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Copyright RomanyGenes 2007-2020 Design and Web Layout S.J.Day All Rights Reserved

Berkshire Records



27 June 1858 Morris slo Amos and Jane Blackman Traveller

22 Nov 1863 George slo Richard Walter and Elizabeth Black Traveller

22 Oct 1865 Charlotte dlo Henry and Rose Black Traveller

23 June 1867 Henry slo Henry and Rose Black Traveller

22 Jan 1871 Morris slo Henry and Rose Black Traveller

12 Feb 1871 Richard Walter slo Richard Walter and Eliza Black Traveller

19 Mar 1871 Maria dlo John and Mary Ann Black Traveller

9 Apr 1871 Leander d/o Amos and Mary Black Traveller

24 Nov 1872 Mary d/o Henry and Rosanna Black Tramp

25 Dee 1877 Henry slo Amos and Mary Black Hawker

10 Feb 1878 Rhoda dlo Morris and Anne Maria Black Labourer

23 Nov 1879 Alice d/o John and Mary Anne Black Traveller

5 June 1881 Anne Selina d/o Amos and Mary Black Hawker

19 Sept 1886 Morris slo Amos and Mary Black Hawker

21 Oct 1888 Sarah dlo Nelson and Sarah Black Labourer

22 Dee 1889 Leander dlo Nelson and Sarah Black Labourer

29 July 1893 Nelson slo Nelson and Sarah Black Labourer

19 May 1895 Amos Henry slo Nelson and Sarah Black Licensed Hawker

15 May 1898 Selina Louise dlo Nelson and Sarah Black Licensed Hawker

7 Oct 1900 Morris Levi slo Nelson and Sarah Black Hawker

5 May 1901 Mary Louisa d/o Henry and Mary Louisa Black Traveller and Dealer

4 May 1902 Henry Amos slo Henry and Louisa Black Traveller

19Apr 1903 Albert Edward slo Nelson and Sarah Black Licensed Hawker

4 Jan 1904 Gwendoline Ellen dlo Henry and Louisa Black Hawker

4 June 1905 Priscilla dlo Nelson and Sarah Black Hawker




21 Mar 1857 Thomas Black 7

6 Mar 1858 Matthew Black 8

24 May 1869 Caroline Black 55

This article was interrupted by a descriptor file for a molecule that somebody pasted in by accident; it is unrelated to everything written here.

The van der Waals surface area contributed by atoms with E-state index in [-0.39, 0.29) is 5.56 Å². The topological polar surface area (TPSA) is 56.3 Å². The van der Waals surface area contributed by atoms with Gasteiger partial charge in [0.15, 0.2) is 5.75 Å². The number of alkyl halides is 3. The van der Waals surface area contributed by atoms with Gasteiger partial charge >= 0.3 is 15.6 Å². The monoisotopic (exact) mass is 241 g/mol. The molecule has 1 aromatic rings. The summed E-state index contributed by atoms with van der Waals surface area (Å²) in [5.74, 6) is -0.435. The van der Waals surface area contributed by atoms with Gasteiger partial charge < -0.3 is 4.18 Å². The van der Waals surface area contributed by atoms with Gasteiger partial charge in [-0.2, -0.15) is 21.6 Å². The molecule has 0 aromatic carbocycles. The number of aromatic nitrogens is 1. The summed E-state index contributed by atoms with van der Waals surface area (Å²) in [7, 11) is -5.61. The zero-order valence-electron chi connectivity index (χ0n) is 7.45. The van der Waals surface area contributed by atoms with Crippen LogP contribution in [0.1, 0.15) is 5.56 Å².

22 Mar 1875 Amos Black 74

31 Dee 1879 John and Morris Black 1 day

7 Jun 1880 Alice Black 19

16 Nov 1883 Lila Black 14 days

28 Sep 1886 Sarah Black 11

31 Jan 1885 Thomas Black 85 (Union Workhouse)

14 Nov 1900 Jane Maria Black 90

1 Nov 1901 Maurice Levi Black 13 Months

19 Feb 1904 Gwendoline Ellen Black 7 weeks

20Apr 1917 John Black 10

20 May 1918 Walter Black 75

25 Aug 1924 Mary Black 81

12 May 1915 Amos Black 86

3 Apr 1928 Eliza Black 86

28 Apr 1937 Henry Black ofGt. Bedwyn 69

4 May 1940 Maurice Black 81

7 Feb 1950 Ann Maria Black of Sutton Scotney, Hants 88 .



Baptisms :

1 May 1844 Henry slo Amos and Jane Black Traveller and Basket Maker

23 Nov 1877 Ellen Alice dlo Walter and Eliza Black



23 Feb 1806 Amos slo William and Clementina Blackney (of the people called





INKPEN:-  1900

Death of a nonagenarian. - Two hundred grandchildren. On Wednesday, last

week, was laid to rest, near the entrance of the old churchyard, one of the best known

local characters in the county of Berkshire. Popularly known as "Granny Black,"

Mary Jane Black has, for considerably more than an ordinary lifetime, travelled the

neighbourhood far and wide with her basket of small wares slung across her shoulder,

and her picturesque figure and insinuating style of introducing the articles she had for

sale, will long be remembered by those who knew her. Curiously enough her maiden

name was White, so that by the marriage ceremony White was transformed into

Black. She was born at Southampton, and at an early age married Amos Black, from

which union has sprung the considerable community of Blacks now living on Inkpen

Common. After becoming the mother of 14 children, ten of whom are now living, she

was left a widow in 1875, her husband dying of paralysis at the age of 74. He had

then been an invalid for twelve years, and during that time his brave wife struggled on

and succeeded in supporting him and the three children then dependent on her. Since

then, up to quite recently, she has followed her old occupation, and it speaks well for

the benefits to health of an outdoor life that the old lady attained the age of 90 before

she died. Many a romantic yarn did Granny indulge in, telling to susceptible

housemaids who loved to have their ears tickled with promises of a charming married

life for their future, and who in return were induced to buy from the old woman's

stores. While on her rounds Granny might often have been seen puffing away at her

short clay pipe, for the old lady loved her "bit of baccy" and was as voluble as

Kingsley in sounding the praises of what to her was a "lone woman's companion".

She leaves a little army of 200 grandchildren to the third generation, to mourn their

loss, some of whom have found a home across the Atlantic. A good number of her

descendants followed her to the grave, but her eldest son much regrets that he was

unable to attend, on account of being laid up with a serious attack of dropsy. During

the latter part of "Granny's" life she has lived with her youngest son Maurice who,

together with his wife, has solaced by tender care the old lady's declining days.